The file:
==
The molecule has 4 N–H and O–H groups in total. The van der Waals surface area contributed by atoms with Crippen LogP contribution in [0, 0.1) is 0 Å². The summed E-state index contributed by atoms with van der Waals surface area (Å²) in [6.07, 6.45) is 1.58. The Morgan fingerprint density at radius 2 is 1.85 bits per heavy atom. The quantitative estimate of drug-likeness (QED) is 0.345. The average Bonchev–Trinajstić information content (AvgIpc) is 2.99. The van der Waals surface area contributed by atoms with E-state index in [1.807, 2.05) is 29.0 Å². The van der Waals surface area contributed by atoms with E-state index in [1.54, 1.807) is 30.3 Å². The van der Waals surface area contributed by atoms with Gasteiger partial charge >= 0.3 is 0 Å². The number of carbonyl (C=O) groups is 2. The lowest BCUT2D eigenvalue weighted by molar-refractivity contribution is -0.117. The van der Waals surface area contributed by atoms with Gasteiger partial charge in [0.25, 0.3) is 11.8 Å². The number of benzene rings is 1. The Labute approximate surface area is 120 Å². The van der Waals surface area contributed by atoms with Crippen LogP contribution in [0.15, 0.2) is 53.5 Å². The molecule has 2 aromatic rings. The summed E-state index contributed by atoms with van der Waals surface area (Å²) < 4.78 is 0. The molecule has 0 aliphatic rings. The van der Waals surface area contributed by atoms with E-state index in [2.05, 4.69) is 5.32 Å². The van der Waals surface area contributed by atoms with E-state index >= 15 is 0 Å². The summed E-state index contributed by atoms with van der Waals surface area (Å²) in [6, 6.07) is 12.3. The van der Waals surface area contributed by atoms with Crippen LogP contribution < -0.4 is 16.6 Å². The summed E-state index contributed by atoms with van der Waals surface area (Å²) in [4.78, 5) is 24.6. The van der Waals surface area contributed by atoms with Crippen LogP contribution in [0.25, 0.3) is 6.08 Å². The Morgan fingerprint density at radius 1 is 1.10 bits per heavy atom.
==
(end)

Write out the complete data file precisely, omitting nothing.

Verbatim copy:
The molecule has 4 N–H and O–H groups in total. The van der Waals surface area contributed by atoms with Crippen LogP contribution in [0, 0.1) is 0 Å². The summed E-state index contributed by atoms with van der Waals surface area (Å²) in [6.07, 6.45) is 1.58. The Morgan fingerprint density at radius 2 is 1.85 bits per heavy atom. The quantitative estimate of drug-likeness (QED) is 0.345. The average Bonchev–Trinajstić information content (AvgIpc) is 2.99. The van der Waals surface area contributed by atoms with E-state index in [1.807, 2.05) is 29.0 Å². The van der Waals surface area contributed by atoms with E-state index in [1.54, 1.807) is 30.3 Å². The van der Waals surface area contributed by atoms with Gasteiger partial charge >= 0.3 is 0 Å². The number of carbonyl (C=O) groups is 2. The lowest BCUT2D eigenvalue weighted by molar-refractivity contribution is -0.117. The van der Waals surface area contributed by atoms with Gasteiger partial charge in [0.25, 0.3) is 11.8 Å². The number of benzene rings is 1. The Labute approximate surface area is 120 Å². The van der Waals surface area contributed by atoms with Crippen LogP contribution in [0.15, 0.2) is 53.5 Å². The molecule has 2 aromatic rings. The summed E-state index contributed by atoms with van der Waals surface area (Å²) < 4.78 is 0. The molecule has 0 aliphatic rings. The van der Waals surface area contributed by atoms with E-state index in [2.05, 4.69) is 5.32 Å². The van der Waals surface area contributed by atoms with E-state index >= 15 is 0 Å². The summed E-state index contributed by atoms with van der Waals surface area (Å²) in [6, 6.07) is 12.3. The van der Waals surface area contributed by atoms with Crippen LogP contribution < -0.4 is 16.6 Å². The summed E-state index contributed by atoms with van der Waals surface area (Å²) in [4.78, 5) is 24.6. The van der Waals surface area contributed by atoms with Crippen LogP contribution in [0.25, 0.3) is 6.08 Å². The Morgan fingerprint density at radius 1 is 1.10 bits per heavy atom.